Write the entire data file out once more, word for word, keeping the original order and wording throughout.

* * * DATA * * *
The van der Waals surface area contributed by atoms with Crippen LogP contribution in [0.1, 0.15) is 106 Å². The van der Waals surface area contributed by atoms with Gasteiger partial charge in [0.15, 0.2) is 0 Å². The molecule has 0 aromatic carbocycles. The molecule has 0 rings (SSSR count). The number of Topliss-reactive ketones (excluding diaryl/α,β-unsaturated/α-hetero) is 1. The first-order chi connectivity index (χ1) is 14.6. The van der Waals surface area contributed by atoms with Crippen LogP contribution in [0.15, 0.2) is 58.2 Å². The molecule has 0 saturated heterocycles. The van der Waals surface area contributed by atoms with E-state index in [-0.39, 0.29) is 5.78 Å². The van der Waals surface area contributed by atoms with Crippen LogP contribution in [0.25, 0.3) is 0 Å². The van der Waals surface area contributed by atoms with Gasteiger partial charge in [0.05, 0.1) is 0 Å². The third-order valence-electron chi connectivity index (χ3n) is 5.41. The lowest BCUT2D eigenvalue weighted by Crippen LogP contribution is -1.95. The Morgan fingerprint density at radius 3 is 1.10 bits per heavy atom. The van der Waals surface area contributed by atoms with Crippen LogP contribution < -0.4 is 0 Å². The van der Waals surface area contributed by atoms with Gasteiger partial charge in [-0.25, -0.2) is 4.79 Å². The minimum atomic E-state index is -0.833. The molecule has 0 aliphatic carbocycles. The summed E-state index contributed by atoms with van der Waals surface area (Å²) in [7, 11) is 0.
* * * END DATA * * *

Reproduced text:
The van der Waals surface area contributed by atoms with Crippen LogP contribution in [0.1, 0.15) is 106 Å². The van der Waals surface area contributed by atoms with Gasteiger partial charge in [0.15, 0.2) is 0 Å². The molecule has 0 aromatic carbocycles. The molecule has 0 rings (SSSR count). The number of Topliss-reactive ketones (excluding diaryl/α,β-unsaturated/α-hetero) is 1. The first-order chi connectivity index (χ1) is 14.6. The van der Waals surface area contributed by atoms with Crippen LogP contribution in [0.15, 0.2) is 58.2 Å². The molecule has 0 saturated heterocycles. The van der Waals surface area contributed by atoms with E-state index in [-0.39, 0.29) is 5.78 Å². The van der Waals surface area contributed by atoms with Crippen LogP contribution in [0.25, 0.3) is 0 Å². The van der Waals surface area contributed by atoms with Gasteiger partial charge in [0.05, 0.1) is 0 Å². The third-order valence-electron chi connectivity index (χ3n) is 5.41. The lowest BCUT2D eigenvalue weighted by Crippen LogP contribution is -1.95. The Morgan fingerprint density at radius 3 is 1.10 bits per heavy atom. The van der Waals surface area contributed by atoms with Crippen LogP contribution < -0.4 is 0 Å². The van der Waals surface area contributed by atoms with Gasteiger partial charge in [-0.25, -0.2) is 4.79 Å². The minimum atomic E-state index is -0.833. The molecule has 0 aliphatic carbocycles. The summed E-state index contributed by atoms with van der Waals surface area (Å²) in [7, 11) is 0.